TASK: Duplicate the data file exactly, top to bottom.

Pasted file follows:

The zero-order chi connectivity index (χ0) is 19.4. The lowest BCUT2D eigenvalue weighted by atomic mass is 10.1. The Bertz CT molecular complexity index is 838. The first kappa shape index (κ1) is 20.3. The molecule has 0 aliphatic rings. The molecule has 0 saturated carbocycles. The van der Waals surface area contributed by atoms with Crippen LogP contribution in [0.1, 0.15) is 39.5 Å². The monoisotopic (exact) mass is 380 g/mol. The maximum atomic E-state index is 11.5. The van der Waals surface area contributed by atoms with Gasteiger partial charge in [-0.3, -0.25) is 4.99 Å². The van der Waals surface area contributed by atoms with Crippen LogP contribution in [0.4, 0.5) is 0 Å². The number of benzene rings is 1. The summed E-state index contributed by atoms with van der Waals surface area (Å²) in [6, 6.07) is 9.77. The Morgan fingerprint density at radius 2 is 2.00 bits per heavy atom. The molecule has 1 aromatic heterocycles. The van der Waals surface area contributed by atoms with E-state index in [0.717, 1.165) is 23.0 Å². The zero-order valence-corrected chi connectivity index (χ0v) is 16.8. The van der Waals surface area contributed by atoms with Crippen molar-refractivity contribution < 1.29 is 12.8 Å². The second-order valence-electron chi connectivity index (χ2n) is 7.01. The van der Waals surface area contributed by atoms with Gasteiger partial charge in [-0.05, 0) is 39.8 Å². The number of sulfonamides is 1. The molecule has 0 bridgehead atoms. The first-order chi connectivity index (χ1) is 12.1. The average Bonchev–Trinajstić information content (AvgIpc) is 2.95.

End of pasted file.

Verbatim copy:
The zero-order chi connectivity index (χ0) is 19.4. The lowest BCUT2D eigenvalue weighted by atomic mass is 10.1. The Bertz CT molecular complexity index is 838. The first kappa shape index (κ1) is 20.3. The molecule has 0 aliphatic rings. The molecule has 0 saturated carbocycles. The van der Waals surface area contributed by atoms with Crippen LogP contribution in [0.1, 0.15) is 39.5 Å². The monoisotopic (exact) mass is 380 g/mol. The maximum atomic E-state index is 11.5. The van der Waals surface area contributed by atoms with Gasteiger partial charge in [-0.3, -0.25) is 4.99 Å². The van der Waals surface area contributed by atoms with Crippen LogP contribution in [0.4, 0.5) is 0 Å². The number of benzene rings is 1. The summed E-state index contributed by atoms with van der Waals surface area (Å²) in [6, 6.07) is 9.77. The Morgan fingerprint density at radius 2 is 2.00 bits per heavy atom. The molecule has 1 aromatic heterocycles. The van der Waals surface area contributed by atoms with E-state index in [0.717, 1.165) is 23.0 Å². The zero-order valence-corrected chi connectivity index (χ0v) is 16.8. The van der Waals surface area contributed by atoms with Crippen molar-refractivity contribution < 1.29 is 12.8 Å². The second-order valence-electron chi connectivity index (χ2n) is 7.01. The van der Waals surface area contributed by atoms with Gasteiger partial charge in [-0.05, 0) is 39.8 Å². The number of sulfonamides is 1. The molecule has 0 bridgehead atoms. The first-order chi connectivity index (χ1) is 12.1. The average Bonchev–Trinajstić information content (AvgIpc) is 2.95.